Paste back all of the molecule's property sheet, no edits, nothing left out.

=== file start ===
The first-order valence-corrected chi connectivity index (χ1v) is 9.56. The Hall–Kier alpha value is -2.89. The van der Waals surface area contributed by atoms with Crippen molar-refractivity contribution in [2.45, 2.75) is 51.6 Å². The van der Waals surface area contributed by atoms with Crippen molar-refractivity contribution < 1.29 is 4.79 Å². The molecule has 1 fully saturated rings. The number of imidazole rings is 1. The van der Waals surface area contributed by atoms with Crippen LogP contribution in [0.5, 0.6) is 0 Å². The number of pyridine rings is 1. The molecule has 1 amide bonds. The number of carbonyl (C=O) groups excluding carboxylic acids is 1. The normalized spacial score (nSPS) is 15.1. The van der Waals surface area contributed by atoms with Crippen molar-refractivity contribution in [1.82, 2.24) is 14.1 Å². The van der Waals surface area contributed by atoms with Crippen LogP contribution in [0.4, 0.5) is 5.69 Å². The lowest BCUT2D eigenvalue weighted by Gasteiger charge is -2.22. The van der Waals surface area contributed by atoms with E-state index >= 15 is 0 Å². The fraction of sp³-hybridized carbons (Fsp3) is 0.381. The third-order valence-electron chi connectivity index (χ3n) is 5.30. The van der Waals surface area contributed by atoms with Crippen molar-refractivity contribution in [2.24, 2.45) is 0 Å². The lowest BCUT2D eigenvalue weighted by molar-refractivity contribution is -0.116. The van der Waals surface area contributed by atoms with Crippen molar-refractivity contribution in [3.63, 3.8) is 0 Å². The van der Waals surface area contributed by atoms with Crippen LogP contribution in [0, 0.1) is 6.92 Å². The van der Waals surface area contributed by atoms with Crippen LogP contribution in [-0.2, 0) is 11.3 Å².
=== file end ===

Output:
The first-order valence-corrected chi connectivity index (χ1v) is 9.56. The Hall–Kier alpha value is -2.89. The van der Waals surface area contributed by atoms with Crippen molar-refractivity contribution in [2.45, 2.75) is 51.6 Å². The van der Waals surface area contributed by atoms with Crippen molar-refractivity contribution < 1.29 is 4.79 Å². The molecule has 1 fully saturated rings. The number of imidazole rings is 1. The van der Waals surface area contributed by atoms with Crippen LogP contribution in [0.5, 0.6) is 0 Å². The number of pyridine rings is 1. The molecule has 1 amide bonds. The number of carbonyl (C=O) groups excluding carboxylic acids is 1. The normalized spacial score (nSPS) is 15.1. The van der Waals surface area contributed by atoms with Crippen molar-refractivity contribution in [1.82, 2.24) is 14.1 Å². The van der Waals surface area contributed by atoms with Crippen LogP contribution in [0.4, 0.5) is 5.69 Å². The lowest BCUT2D eigenvalue weighted by Gasteiger charge is -2.22. The van der Waals surface area contributed by atoms with E-state index >= 15 is 0 Å². The fraction of sp³-hybridized carbons (Fsp3) is 0.381. The third-order valence-electron chi connectivity index (χ3n) is 5.30. The van der Waals surface area contributed by atoms with Crippen molar-refractivity contribution in [2.24, 2.45) is 0 Å². The lowest BCUT2D eigenvalue weighted by molar-refractivity contribution is -0.116. The van der Waals surface area contributed by atoms with Crippen molar-refractivity contribution in [3.63, 3.8) is 0 Å². The van der Waals surface area contributed by atoms with Crippen LogP contribution in [0, 0.1) is 6.92 Å². The van der Waals surface area contributed by atoms with Crippen LogP contribution in [-0.2, 0) is 11.3 Å².